Soil regeneration is key to the health of future generations, as Kristin Ohlson explains in the interview above. Your health is directly related to the quality of the food you eat, and the quality of your food depends on the health of the soil in which it’s grown. Regenerating soils and creating new fertile topsoil comes down to mimicking nature. Increasing the carbon content of your soil is a key component of soil fertility, as it feeds microbes and helps retain moisture, so everything grows better.

Fortunately, amidst the squandered resources, there’s a food revolution taking place in America. Forty-two million American households are growing their own food at home, or in community gardens—that represents 35 percent of all of the households in the US, a 17 percent increase in five years!

Millennials (ages 18 to 34) are the fastest growing population segment of food growers, and an increasing number are households with children.10 There are many ways you can contribute to sustainability, and of course home gardening is an excellent one, but there are others as well. Here are a few suggestions:

  • Support CSAs, farmers markets, and local farmers who use organic, sustainable farming practices. Local Harvest, Eat Well Guide, and Food Routes are organizations that can help you find sustainably grown food in your area.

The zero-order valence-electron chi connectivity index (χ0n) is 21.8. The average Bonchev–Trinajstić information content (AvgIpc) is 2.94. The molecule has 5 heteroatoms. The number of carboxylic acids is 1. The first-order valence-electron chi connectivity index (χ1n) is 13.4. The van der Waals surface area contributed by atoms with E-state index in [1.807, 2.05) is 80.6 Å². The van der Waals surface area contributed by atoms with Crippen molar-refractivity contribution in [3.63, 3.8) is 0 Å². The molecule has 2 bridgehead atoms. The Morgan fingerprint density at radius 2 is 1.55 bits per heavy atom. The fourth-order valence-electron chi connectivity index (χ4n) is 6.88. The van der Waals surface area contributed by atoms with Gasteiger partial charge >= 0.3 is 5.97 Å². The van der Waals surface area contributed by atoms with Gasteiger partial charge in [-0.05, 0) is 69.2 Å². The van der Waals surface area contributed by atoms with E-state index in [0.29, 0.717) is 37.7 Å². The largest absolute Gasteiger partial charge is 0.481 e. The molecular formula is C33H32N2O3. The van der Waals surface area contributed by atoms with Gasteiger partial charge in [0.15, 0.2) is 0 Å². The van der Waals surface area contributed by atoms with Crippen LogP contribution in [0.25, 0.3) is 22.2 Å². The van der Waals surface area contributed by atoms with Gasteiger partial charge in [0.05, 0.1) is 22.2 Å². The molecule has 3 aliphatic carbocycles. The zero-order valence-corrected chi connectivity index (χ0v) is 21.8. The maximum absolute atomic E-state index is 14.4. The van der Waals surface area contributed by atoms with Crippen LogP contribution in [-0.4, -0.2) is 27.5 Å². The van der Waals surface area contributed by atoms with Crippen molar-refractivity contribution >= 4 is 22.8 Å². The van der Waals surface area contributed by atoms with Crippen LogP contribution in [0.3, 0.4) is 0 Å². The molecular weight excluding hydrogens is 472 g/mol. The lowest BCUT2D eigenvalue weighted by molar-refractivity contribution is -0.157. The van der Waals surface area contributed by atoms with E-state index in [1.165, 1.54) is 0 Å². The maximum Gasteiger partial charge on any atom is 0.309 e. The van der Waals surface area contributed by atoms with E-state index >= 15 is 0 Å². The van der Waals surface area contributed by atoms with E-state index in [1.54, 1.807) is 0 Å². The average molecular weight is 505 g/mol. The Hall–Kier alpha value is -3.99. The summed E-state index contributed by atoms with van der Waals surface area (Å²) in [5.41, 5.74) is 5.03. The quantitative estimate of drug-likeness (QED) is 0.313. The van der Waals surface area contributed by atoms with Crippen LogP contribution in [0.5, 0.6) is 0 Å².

• Avoid tilling your soil. Tilling is probably one of the most destructive aspects of modern-day industrial agriculture, as it disrupts and destroys important soil biology. One farmer was able to triple the amount of organic matter in his soil in 20 years by avoiding tilling.
  • Build your soil using wood chips, which will decrease your dependence on commercial fertilizers and compost products. Wood chips are an effective, cost-effective way to greatly improve the health of your soil and garden. You just lay down uncomposted wood chips on top of your garden—using whatever is available locally, typically a combination of leaves, twigs, and branches.
  • The chips break down gradually and are digested and redigested by a wide variety of soil organisms, which is exactly what happens in nature. For more information, listen to my interview with Paul Gautschi.

  • Turn your waste into compost. Composting is not as complicated as you might think. You can compost in any open space in your yard, in a shallow pit, in a large bin, or in a small worm bin that takes less than two square feet of space.
  • Save your seeds. More than 93 percent of the variety in our food seeds has been lost, as large multi-national corporations have swallowed up smaller seed suppliers. Saving your own seeds, as well as obtaining seeds from seed swaps and exchanges, can help preserve what precious diversity remains.
  • Plant trees! Trees remove air pollution, so the more we have, the better our air quality will be. Some 46 to 58 thousand square miles of forest are lost each year, which equates to 36 football fields every minute.11
  • Consider building a green roof or a green wall. You can even grow your food on your roof! Green roofs consist of soil and living plants, and they retain most of the water that falls on them, there’s almost no runoff. They also protect your roof from sun damage—roofs last up to five times longer—and they clean the air as well. Read more about building green roots at Green Roofs for Healthy Cities.